Topics: maths, shortest paths in graphs.

Summary: even if you don't come up with a simple mathematical solution, graph algorithms save the day. Easy!

Solution:

**Looks standard, right?**

**I'm lazy, can I do better?**

**Challenge (easy, I gueess):**

#### Problem F. Tree Game

Topics: game theory, graphs, math.

Summary: frankly, I anticipated a lot more solutions on this problem. All ideas seemed basic to me, and the code is very easy. Still, it seems that cracking the whole thing was not that simple. Did you enjoy solving it? =)

Solution:

**Phase 1!**

**Phase 2!**

**Phase 3!**

**Assemble?**

**Challenge (nasty):**

I'll be glad to hear all your opinions in the comments. Thanks for participating!

D and (especially) F are great! Thanks.

Thank you for the great round. I enjoyed to solve A, very interesting problem:D

my solution for the challenge of FLet's define . Then the strategy "choose vertex with the lowest value of

D_{v}among remaining vertices" is optimal. Is this correct?And I'll be surprised if the complexity is less than

O(POLY·3^{V}) in a general graph.BTW, I was reminded of Euler Getter from F.

About the solutionYeah, looks good to me! I had something complex (and probably wrong), but now I see that this should work. I will probably leave the proof out for now though. =)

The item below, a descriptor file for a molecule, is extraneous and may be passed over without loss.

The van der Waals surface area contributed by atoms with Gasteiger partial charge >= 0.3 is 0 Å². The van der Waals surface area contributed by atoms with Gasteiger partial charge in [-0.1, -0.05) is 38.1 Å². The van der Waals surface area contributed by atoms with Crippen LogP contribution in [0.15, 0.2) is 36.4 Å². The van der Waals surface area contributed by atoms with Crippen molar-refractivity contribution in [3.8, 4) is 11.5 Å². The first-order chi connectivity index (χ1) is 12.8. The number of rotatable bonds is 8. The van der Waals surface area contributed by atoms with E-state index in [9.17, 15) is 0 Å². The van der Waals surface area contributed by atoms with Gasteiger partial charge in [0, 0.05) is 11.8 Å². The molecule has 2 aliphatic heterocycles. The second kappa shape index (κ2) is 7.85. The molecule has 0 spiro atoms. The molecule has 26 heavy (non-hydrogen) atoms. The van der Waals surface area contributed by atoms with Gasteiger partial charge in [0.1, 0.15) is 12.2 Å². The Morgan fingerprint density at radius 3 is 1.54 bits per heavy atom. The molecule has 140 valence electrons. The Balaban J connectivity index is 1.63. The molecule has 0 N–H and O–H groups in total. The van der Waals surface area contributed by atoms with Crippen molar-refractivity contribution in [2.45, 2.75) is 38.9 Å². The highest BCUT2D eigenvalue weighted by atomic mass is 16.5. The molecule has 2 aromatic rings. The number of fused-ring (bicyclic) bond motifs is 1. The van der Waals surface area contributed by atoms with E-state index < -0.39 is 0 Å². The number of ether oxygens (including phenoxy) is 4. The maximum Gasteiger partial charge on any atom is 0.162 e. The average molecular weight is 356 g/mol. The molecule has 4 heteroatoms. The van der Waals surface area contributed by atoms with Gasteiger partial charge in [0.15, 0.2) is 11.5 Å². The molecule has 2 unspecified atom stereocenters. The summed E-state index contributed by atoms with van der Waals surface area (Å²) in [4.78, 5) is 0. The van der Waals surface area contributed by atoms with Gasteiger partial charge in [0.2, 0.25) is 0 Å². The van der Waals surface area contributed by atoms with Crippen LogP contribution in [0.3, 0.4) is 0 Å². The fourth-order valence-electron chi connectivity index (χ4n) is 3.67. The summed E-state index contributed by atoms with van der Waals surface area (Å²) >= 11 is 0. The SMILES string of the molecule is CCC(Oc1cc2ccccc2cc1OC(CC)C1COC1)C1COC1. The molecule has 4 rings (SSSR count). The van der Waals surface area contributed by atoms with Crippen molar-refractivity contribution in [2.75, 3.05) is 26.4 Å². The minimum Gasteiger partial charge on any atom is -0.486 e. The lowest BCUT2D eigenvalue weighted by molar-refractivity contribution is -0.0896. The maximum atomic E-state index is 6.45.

I stupidly used map<vector, int> in C and it passed in less than a second))

I also did it, but I don't consider it stupid ;p. However that's why I didn't submit it blindly because I was a little scared about getting TLE.

Why is binary search possible in problem C?

Suppose it is true for a certain length L that all different consecutive L-length tuples have different neighbours to their right(if they exist). I was not able to find any condition mathematically which could show for any length k (k>L), the given sequence is definitely k-recursive.

PS: I tried singe hashing first. It failed. Then I tried hashing with two primes and two big primes. It failed then too. The anti-hash tests were too strong. Can any one tell me which primes did they use for hashing? (in general also).

I think different consecutive L-length tuples arent necessary to have different neighbours to their right. Like a function having different parameter can give out the same value.